The religious faith that kept him from going on the attack also gave him comfort in the midst of attack. "From a Christian standpoint, we know that our Lord did not fare well in the polls 2000 years ago," he muses. "Even His friends turned against Him at the pivotal moment.... I tried not to take things personally. I also tried not to exalt the importance of public perception and public opinion. Public opinion will wax and wane, but there is truth, and there is right, and it is far better to try to align oneself with that which is true and right, regardless of public opinion."
Never once, he insists, did he wake up at night wondering why he ever agreed to accept the appointment. "For one thing, I always try to be forward looking. Secondly, I'm a cheerful optimist. And thirdly, I know all these things are not in my hands."
"Not in my hands" is a phrase that crops up often in conversation with Mr. Starr. It sometimes has a distinctly religious connotation: Asked whether he might one day serve on the Supreme Court, he says there's "no realistic possibility," then adds, "It's entirely out of my hands; it's in the hands of a higher authority."
At other times, however, his sense of resignation takes on a more secular cast. As he prepared his report on the Lewinsky matter, for instance, he says he had a "keen and abiding sense that these entire matters were not in my hands.... Thus I said time and again that I was untroubled by the result of the Senate impeachment trial. However one might vote, I was content. I tried to convey that same sense in my own testimony before the House Judiciary Committee: That is to say, the referral from my office is now entirely entrusted to you [Representatives] to use as you see fit."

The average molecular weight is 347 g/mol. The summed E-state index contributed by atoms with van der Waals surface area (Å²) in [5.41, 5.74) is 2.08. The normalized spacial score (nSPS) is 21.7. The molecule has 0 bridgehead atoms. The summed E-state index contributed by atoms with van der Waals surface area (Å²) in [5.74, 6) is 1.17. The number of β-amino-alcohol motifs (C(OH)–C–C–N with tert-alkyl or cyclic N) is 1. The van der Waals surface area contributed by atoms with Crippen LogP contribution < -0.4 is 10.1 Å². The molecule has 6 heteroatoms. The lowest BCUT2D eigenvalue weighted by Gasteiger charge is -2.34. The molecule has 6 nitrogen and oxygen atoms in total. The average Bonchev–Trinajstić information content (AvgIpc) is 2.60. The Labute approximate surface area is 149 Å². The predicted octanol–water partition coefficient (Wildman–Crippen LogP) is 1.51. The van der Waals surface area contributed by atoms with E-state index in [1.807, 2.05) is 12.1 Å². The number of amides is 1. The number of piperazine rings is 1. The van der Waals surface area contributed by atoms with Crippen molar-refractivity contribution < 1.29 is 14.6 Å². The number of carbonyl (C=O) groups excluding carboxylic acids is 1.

This is faith of a different kind: faith in the legal and political system. Mr. Starr speaks lovingly of his fellow lawyers, whom he sees as protectors of the weak and the few. "At its best, the profession will stand up against majority sentiment, even if it is overwhelming majority sentiment," he says. "Otherwise, how could unpopular causes ever gain representation?"
Ultimately, it was his faith in the law, rather than the protestations of the Clinton administration, that prevented Mr. Starr from speaking out, from going on the public-relations offensive. "I tried very hard to exercise the self-discipline to remain focused, to keep looking ahead and focus on facts and law as opposed to extraneous matters," he says. "This has not been a political campaign. We have received no funding from soft money to advertise-either to attack or to simply explain what it is the Office of Independent Counsel does. We have brought no public service messages nor formed a 501(c)(3) arm to engage in education."
Some would call that naïve, given the intensely political environment in which the investigation occurred. But Mr. Starr insists that his faith remains unshaken, even in light of his experience as independent counsel. "I am very proud of our judicial system. The overriding importance of the independent judiciary has once again been vindicated. The judges once again tried to get the right answer. At times, like the rest of us, one or more judges will fall short. A judge will let his or her predilections determine the final judgment. But that is an act of treason, and just as any army or intelligence agency will have an occasional Benedict Arnold, so too on occasion a judge falls short of independence and dispassionate judgment. That in no wise suggests that the system is unhealthy or unsound."